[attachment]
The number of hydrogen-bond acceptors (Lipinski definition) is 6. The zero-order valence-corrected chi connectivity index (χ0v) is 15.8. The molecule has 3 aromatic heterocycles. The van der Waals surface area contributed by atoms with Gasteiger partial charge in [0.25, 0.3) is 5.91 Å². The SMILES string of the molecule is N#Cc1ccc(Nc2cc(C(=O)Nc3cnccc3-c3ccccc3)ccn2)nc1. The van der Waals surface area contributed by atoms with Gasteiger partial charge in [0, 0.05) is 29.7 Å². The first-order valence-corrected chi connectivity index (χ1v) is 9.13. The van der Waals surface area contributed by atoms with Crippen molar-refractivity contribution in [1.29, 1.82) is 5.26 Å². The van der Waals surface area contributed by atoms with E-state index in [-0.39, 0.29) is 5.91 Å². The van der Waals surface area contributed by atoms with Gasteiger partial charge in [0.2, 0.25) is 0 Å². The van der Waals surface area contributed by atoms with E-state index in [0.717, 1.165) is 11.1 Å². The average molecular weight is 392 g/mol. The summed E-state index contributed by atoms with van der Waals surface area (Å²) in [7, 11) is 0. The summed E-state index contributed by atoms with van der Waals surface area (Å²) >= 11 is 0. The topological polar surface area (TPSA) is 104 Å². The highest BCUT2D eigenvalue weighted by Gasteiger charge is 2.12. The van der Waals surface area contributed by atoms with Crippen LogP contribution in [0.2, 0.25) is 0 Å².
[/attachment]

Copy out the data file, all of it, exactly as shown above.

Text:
The number of hydrogen-bond acceptors (Lipinski definition) is 6. The zero-order valence-corrected chi connectivity index (χ0v) is 15.8. The molecule has 3 aromatic heterocycles. The van der Waals surface area contributed by atoms with Gasteiger partial charge in [0.25, 0.3) is 5.91 Å². The SMILES string of the molecule is N#Cc1ccc(Nc2cc(C(=O)Nc3cnccc3-c3ccccc3)ccn2)nc1. The van der Waals surface area contributed by atoms with Gasteiger partial charge in [0, 0.05) is 29.7 Å². The first-order valence-corrected chi connectivity index (χ1v) is 9.13. The van der Waals surface area contributed by atoms with Crippen molar-refractivity contribution in [1.29, 1.82) is 5.26 Å². The van der Waals surface area contributed by atoms with E-state index in [-0.39, 0.29) is 5.91 Å². The van der Waals surface area contributed by atoms with Gasteiger partial charge in [0.2, 0.25) is 0 Å². The van der Waals surface area contributed by atoms with E-state index in [0.717, 1.165) is 11.1 Å². The average molecular weight is 392 g/mol. The summed E-state index contributed by atoms with van der Waals surface area (Å²) in [7, 11) is 0. The summed E-state index contributed by atoms with van der Waals surface area (Å²) >= 11 is 0. The topological polar surface area (TPSA) is 104 Å². The highest BCUT2D eigenvalue weighted by Gasteiger charge is 2.12. The van der Waals surface area contributed by atoms with Crippen LogP contribution in [0.2, 0.25) is 0 Å².